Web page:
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OK. OK. But that's a distorted mirror even though there are truths reflected. The other half of the truth is lack of money or ability to raise some quickly enough is also the death kiss for small enterprises. And I'm not talking about small enterprises on the scale of a but a few million in annual revenues. There are thousands of entrepreneurs with great ideas, solid business plans, customers and expansion potential that bootstrapping alone cannot fund. The cost of entry of bringing any product into the marketplace is exponentially higher today than it was even 20 years ago. It still takes (some) money to make (more) money and bootstrapping entrepreneurs often deplete personal and family capital resources getting the enterprise to the starting line. Lucas may have had few resources relative to what Sony could have thrown at the project but he still invested several tens of millions, while scores of smart investors stood by waiting for him to prove the concept and reduce the risk enough to want to ante in. And let's not forget, by the time they did come crawling out of the woodwork for a piece of the billion plus action, the door was closed.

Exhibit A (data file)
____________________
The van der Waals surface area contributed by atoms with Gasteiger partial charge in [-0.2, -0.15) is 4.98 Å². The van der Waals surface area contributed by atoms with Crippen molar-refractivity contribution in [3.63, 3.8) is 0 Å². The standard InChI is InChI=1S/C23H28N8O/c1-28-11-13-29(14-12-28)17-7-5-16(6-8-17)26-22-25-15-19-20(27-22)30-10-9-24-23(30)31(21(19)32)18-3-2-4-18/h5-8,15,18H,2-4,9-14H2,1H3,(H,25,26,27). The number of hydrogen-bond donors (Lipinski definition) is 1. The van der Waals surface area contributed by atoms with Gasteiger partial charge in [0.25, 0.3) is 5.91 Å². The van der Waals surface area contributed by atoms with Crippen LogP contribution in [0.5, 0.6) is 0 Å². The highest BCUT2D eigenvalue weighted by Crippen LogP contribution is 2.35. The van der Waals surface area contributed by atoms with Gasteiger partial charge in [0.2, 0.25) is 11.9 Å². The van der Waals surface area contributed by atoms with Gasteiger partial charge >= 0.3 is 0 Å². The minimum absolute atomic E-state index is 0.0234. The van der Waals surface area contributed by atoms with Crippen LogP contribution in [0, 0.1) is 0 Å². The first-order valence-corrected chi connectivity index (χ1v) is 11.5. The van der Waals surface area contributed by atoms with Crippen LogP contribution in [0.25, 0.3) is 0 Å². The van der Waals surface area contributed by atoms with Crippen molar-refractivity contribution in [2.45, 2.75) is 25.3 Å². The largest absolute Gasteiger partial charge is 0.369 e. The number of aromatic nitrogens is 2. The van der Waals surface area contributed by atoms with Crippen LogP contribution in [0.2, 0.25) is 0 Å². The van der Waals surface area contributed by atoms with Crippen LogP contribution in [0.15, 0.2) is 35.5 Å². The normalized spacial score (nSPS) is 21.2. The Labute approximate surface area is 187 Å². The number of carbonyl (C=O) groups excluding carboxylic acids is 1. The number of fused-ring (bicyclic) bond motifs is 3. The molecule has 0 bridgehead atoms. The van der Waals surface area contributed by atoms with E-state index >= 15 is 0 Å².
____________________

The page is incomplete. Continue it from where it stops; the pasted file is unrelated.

Bob G

Good point, Danl.

I certainly don't mean to suggest that it is easy for bootstrapers to make it. Certainly more fail than succeed. But the elusive nature, and huge potential payoff of success spawns the sacrifice and "digging" that will lead to innovative, risk taking thinking. Maybe only 1 out of 10 "make it", but the result is that someone take the prize and the rest of us (consumers) benefit from the better product or lower price.

I'd also argue against your point that "the cost of bringing a product to market is exponentially higher today than it was 20 years ago." Today, the supply chain is much more efficient and "anyone" can outsource product development and supply and sell directly to a market online, for example. Again, this is a generalization, but in the "old days" only a small number of companies had the resources and access to get a product or service to market.

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